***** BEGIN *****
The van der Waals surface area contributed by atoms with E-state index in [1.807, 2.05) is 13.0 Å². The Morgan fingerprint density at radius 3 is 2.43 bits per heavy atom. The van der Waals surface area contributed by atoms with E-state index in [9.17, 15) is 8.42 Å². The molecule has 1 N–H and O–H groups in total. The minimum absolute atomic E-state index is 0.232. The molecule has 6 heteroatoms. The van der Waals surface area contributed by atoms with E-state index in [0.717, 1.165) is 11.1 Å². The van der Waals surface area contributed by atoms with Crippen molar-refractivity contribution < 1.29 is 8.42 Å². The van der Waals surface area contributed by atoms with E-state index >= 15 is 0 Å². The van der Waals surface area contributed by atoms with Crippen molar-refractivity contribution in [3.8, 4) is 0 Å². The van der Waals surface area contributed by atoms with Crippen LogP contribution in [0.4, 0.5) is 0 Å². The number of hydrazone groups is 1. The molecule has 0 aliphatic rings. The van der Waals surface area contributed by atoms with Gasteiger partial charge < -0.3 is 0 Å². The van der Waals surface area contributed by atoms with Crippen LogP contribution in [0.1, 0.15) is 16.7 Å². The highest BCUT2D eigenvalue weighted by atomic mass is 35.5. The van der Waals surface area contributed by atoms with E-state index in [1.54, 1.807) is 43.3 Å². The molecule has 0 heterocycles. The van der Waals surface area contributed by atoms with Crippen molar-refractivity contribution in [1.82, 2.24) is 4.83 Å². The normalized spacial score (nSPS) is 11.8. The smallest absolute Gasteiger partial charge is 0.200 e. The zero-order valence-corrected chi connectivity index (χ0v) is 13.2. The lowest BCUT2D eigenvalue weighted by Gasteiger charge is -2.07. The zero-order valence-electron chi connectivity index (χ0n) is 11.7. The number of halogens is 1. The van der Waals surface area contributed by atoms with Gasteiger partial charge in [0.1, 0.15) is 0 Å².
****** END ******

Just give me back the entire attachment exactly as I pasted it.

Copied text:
The van der Waals surface area contributed by atoms with E-state index in [1.807, 2.05) is 13.0 Å². The Morgan fingerprint density at radius 3 is 2.43 bits per heavy atom. The van der Waals surface area contributed by atoms with E-state index in [9.17, 15) is 8.42 Å². The molecule has 1 N–H and O–H groups in total. The minimum absolute atomic E-state index is 0.232. The molecule has 6 heteroatoms. The van der Waals surface area contributed by atoms with E-state index in [0.717, 1.165) is 11.1 Å². The van der Waals surface area contributed by atoms with Crippen molar-refractivity contribution < 1.29 is 8.42 Å². The van der Waals surface area contributed by atoms with E-state index >= 15 is 0 Å². The van der Waals surface area contributed by atoms with Crippen molar-refractivity contribution in [3.8, 4) is 0 Å². The van der Waals surface area contributed by atoms with Crippen LogP contribution in [0.4, 0.5) is 0 Å². The number of hydrazone groups is 1. The molecule has 0 aliphatic rings. The van der Waals surface area contributed by atoms with Gasteiger partial charge < -0.3 is 0 Å². The van der Waals surface area contributed by atoms with Crippen LogP contribution in [0.1, 0.15) is 16.7 Å². The highest BCUT2D eigenvalue weighted by atomic mass is 35.5. The van der Waals surface area contributed by atoms with E-state index in [1.54, 1.807) is 43.3 Å². The molecule has 0 heterocycles. The van der Waals surface area contributed by atoms with Crippen molar-refractivity contribution in [1.82, 2.24) is 4.83 Å². The normalized spacial score (nSPS) is 11.8. The smallest absolute Gasteiger partial charge is 0.200 e. The zero-order valence-corrected chi connectivity index (χ0v) is 13.2. The lowest BCUT2D eigenvalue weighted by Gasteiger charge is -2.07. The zero-order valence-electron chi connectivity index (χ0n) is 11.7. The number of halogens is 1. The van der Waals surface area contributed by atoms with Gasteiger partial charge in [0.1, 0.15) is 0 Å².